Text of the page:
By Eric Minck
Yawara is a particular pronunciation of a Chinese ideograph or symbol picture that is used in various Asian martial arts. Strictly speaking, it is a logograph – a representation of a word or meaningful unit of language. However, in the context of martial arts, it represents an idea more than just a word, hence the term ideograph is probably more appropriate. A professional linguist might argue this point, but one good strike would settle the matter.
This is a calligraphic rendering of the yawara ideograph.
Chinese characters are called hanzi in Mandarin. The hanzi were imported and modified by Japan and Korea, among other Asian countries, making them the most widely used writing system in the world and the oldest system in continuous use through all of human history. In Japanese they are called kanji, and the Koreans call them hanja. In the USA, we usually use the Japanese term, because kanji is the least unfamiliar of the three.
In Chinese dialects, a single character can have many meanings, sometimes distinguished by pronunciation, but more often by context. All Asian languages have become increasingly phonetic as a result of contact with the West, computerization, etc. The yawara pronunciation has generally been assigned to the symbol standing alone, and this association persists today.
If the yawara symbol is combined with other characters, its pronunciation changes dramatically. We will focus on the Japanese martial arts use for the sake of simplicity. In Judo and Jujutsu (Jujitsu), the ju- sound is the pronunciation used for the same character as that pronounced yawara when standing alone. The kanji has been called the “heart” of Judo. Years ago Jujutsu was called Yawarajutsu. Now the term yawara is applied to entry level training in anatomy, stance, balance, leverage, locks, and escapes.
Turning from pronunciation to what the symbol means, we enter an increasingly grey area. The most common literal translation is “soft,” the appropriateness of which to an obviously hard stick is not immediately apparent. Other translations include: yielding, pliable, flexible, and gentle. Clearly, this does not seem to be improving. One would think we were talking about bathroom tissue instead of a defensive device or a martial art.
The -jutsu in Jujutsu translates as “art” or “technique” or maybe even “style.” Jujutsu was developed by samurai during Japan’s feudal period as a way of defeating an armed and armored opponent when one did not have the matching offensive and defensive devices. The “secret” was to use the opponent’s force to his detriment, rather than trying to meet it head-on. Successful combat in such circumstances relied instead on joint locks, pins, throws, and perhaps a small weapon. Jujutsu means something like “unarmored art.” Similarly, Judo means something like “unarmored way.”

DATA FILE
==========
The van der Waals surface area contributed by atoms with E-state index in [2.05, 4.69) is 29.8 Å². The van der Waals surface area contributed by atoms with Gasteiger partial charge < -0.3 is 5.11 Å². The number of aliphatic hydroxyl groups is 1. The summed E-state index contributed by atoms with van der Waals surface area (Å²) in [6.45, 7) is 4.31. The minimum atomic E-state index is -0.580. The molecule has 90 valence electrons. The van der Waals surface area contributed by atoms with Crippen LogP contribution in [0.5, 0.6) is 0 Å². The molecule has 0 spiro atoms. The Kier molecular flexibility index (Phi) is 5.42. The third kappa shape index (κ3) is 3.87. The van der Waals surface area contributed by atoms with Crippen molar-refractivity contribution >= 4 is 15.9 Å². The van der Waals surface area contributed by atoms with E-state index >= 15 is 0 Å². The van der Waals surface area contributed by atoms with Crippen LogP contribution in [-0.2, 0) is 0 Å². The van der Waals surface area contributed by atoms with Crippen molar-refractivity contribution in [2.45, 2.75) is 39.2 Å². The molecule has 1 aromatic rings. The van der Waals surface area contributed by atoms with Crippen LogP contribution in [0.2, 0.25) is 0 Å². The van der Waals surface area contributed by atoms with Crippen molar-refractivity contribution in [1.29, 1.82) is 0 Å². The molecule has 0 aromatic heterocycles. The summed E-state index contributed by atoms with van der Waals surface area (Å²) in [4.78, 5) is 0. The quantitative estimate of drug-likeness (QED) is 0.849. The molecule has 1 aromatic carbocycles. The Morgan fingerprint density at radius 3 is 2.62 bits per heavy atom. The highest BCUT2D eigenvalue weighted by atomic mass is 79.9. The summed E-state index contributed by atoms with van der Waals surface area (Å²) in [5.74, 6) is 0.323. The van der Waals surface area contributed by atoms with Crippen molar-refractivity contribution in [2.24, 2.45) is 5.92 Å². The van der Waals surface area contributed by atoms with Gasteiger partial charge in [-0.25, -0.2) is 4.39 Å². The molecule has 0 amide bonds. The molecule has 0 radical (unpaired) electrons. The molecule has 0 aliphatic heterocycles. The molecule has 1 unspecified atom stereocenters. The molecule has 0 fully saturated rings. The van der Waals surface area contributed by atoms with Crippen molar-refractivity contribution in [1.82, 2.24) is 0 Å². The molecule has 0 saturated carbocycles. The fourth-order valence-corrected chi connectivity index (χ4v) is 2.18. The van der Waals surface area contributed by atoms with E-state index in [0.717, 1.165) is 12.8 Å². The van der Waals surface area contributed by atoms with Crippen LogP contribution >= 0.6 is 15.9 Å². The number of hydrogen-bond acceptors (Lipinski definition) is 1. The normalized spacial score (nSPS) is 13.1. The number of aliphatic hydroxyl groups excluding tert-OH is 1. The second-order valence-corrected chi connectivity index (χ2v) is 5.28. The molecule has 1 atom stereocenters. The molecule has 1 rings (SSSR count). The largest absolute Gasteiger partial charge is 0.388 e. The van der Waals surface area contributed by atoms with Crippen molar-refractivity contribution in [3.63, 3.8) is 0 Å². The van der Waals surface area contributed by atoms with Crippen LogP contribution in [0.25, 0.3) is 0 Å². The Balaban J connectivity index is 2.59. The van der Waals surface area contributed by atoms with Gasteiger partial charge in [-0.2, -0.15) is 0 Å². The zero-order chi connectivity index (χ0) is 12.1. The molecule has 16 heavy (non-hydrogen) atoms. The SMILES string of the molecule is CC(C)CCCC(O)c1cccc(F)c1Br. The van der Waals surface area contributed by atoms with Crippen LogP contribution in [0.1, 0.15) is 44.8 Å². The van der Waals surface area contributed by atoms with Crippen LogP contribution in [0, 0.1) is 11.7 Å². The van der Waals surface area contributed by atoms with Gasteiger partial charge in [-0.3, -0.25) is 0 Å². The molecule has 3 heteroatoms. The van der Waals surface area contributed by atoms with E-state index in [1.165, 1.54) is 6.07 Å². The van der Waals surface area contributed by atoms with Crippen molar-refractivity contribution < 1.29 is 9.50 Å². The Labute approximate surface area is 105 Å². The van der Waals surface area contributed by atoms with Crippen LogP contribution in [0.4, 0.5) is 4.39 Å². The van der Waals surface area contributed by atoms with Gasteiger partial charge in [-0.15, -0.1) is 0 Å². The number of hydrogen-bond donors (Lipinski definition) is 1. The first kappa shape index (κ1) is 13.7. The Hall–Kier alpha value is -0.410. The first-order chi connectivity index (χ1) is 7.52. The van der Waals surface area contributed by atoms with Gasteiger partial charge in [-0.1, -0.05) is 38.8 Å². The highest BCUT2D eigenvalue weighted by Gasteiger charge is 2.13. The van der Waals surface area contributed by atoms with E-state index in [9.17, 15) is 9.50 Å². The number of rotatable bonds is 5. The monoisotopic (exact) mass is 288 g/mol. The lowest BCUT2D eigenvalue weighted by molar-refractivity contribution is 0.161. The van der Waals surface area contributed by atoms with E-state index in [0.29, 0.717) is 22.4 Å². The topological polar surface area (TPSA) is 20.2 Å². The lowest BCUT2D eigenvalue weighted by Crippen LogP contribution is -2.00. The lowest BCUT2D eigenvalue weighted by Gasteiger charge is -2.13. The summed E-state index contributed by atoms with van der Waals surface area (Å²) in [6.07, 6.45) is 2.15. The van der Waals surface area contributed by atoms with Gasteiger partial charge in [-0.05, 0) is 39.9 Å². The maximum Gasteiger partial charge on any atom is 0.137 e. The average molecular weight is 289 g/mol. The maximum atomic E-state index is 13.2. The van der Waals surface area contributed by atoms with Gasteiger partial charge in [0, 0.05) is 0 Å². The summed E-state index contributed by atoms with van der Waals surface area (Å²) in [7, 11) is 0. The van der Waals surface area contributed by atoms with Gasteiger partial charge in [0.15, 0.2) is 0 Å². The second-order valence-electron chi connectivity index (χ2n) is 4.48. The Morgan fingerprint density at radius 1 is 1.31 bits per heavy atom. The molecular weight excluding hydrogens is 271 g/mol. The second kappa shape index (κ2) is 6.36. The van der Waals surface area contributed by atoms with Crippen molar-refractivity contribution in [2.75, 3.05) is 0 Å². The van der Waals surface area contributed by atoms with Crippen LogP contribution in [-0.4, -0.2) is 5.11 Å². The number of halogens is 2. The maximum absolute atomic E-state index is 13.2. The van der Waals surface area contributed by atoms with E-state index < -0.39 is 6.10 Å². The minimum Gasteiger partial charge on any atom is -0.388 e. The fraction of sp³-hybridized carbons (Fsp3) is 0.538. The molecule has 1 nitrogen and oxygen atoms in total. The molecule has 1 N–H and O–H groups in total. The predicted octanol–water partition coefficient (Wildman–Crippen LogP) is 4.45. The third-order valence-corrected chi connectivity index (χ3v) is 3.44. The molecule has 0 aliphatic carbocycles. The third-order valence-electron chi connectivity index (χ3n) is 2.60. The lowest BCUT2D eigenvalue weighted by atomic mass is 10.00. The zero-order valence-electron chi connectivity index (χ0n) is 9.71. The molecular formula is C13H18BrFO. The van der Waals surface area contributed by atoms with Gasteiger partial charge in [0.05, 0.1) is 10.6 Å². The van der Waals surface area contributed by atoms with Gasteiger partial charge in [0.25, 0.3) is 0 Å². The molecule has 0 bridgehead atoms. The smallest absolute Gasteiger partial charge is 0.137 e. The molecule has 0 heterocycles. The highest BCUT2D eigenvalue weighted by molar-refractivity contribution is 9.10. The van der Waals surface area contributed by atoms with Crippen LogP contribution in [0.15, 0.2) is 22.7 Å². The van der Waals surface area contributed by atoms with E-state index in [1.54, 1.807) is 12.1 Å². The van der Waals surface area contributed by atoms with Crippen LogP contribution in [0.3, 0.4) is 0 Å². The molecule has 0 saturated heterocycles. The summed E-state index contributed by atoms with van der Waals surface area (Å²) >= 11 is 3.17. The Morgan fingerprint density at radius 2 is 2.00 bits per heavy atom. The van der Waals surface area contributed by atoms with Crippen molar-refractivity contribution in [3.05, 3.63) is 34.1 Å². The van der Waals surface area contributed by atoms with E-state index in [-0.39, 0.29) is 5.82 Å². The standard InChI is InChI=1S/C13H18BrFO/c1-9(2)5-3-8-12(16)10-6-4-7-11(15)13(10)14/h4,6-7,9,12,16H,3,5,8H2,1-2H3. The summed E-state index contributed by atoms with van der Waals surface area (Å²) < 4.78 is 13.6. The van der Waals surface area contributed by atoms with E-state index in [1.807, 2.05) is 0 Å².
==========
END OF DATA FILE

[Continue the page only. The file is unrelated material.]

There is a sweet, “secret” appropriateness to the yawara character. It would be recognized for what it is in all three (and more) Asian languages, and, although speakers of each language know perfectly well what Judo and Jujutsu are, probably none of them would associate the stand-alone symbol with the martial arts. It would be seen as a common-use sign for softness. If Charmin sought an Asian market, that would be the right character to emblazon on the packages. Thus, the character pronounced as yawara suits the properly “hidden” nature of a yawara stick, as it does not whisper or even imply “weapon.” Does that make it a ninja weapon? Of course not. Ninja hid in shadows and hid all sorts of weapons.
When Prof. Frank Matsuyama appropriated yawara in 1948 to describe his vision of a palm or pocket stick, he did not do it thoughtlessly. He wanted the connotations of “martial” and “lesser weapon” for his own satisfaction, and he knew that his intended Western audience would have no idea of what the word meant and certainly would not associate it with bathroom tissue. Did he actually think all these details out consciously? Probably not, but who knows? In short, he did the best he could, and in retrospect, it passes muster.
At this point in time, yawara is sort of an orphaned word being frequently abused by a careless and clueless market. What is meant by the term yawara stick? “Unarmored stick” would be the closest real meaning, and this implies no metal while strongly suggesting wood. “Un-weapon stick” would be a good metaphorical approximation. Ultimately, it means what we make it mean going forward. Meaning can be gained in translation as well as lost. The philosophy and conduct of yawara stick users will, in the final analysis, determine what a yawara stick means.